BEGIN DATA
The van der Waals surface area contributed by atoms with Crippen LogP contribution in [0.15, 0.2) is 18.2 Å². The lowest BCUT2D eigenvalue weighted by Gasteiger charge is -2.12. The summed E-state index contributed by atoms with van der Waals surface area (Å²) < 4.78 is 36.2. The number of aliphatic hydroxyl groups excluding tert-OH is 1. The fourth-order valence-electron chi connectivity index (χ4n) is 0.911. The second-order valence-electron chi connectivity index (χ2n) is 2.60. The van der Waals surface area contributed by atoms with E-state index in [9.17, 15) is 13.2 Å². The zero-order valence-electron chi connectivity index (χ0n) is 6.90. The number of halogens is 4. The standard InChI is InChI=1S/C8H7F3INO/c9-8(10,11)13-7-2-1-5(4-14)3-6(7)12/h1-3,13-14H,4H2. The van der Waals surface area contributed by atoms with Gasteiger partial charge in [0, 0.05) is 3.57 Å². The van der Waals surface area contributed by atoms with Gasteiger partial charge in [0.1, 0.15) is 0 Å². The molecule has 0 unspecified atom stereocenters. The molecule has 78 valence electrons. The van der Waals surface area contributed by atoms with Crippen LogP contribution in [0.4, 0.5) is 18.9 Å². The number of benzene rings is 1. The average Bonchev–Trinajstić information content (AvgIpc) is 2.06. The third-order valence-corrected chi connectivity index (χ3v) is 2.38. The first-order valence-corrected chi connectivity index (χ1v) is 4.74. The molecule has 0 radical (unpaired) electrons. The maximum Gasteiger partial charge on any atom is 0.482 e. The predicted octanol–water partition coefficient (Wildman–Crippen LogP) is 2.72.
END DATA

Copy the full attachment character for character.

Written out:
The van der Waals surface area contributed by atoms with Crippen LogP contribution in [0.15, 0.2) is 18.2 Å². The lowest BCUT2D eigenvalue weighted by Gasteiger charge is -2.12. The summed E-state index contributed by atoms with van der Waals surface area (Å²) < 4.78 is 36.2. The number of aliphatic hydroxyl groups excluding tert-OH is 1. The fourth-order valence-electron chi connectivity index (χ4n) is 0.911. The second-order valence-electron chi connectivity index (χ2n) is 2.60. The van der Waals surface area contributed by atoms with E-state index in [9.17, 15) is 13.2 Å². The zero-order valence-electron chi connectivity index (χ0n) is 6.90. The number of halogens is 4. The standard InChI is InChI=1S/C8H7F3INO/c9-8(10,11)13-7-2-1-5(4-14)3-6(7)12/h1-3,13-14H,4H2. The van der Waals surface area contributed by atoms with Gasteiger partial charge in [0, 0.05) is 3.57 Å². The van der Waals surface area contributed by atoms with Gasteiger partial charge in [0.1, 0.15) is 0 Å². The molecule has 0 unspecified atom stereocenters. The molecule has 78 valence electrons. The van der Waals surface area contributed by atoms with Crippen LogP contribution in [0.4, 0.5) is 18.9 Å². The number of benzene rings is 1. The average Bonchev–Trinajstić information content (AvgIpc) is 2.06. The third-order valence-corrected chi connectivity index (χ3v) is 2.38. The first-order valence-corrected chi connectivity index (χ1v) is 4.74. The molecule has 0 radical (unpaired) electrons. The maximum Gasteiger partial charge on any atom is 0.482 e. The predicted octanol–water partition coefficient (Wildman–Crippen LogP) is 2.72.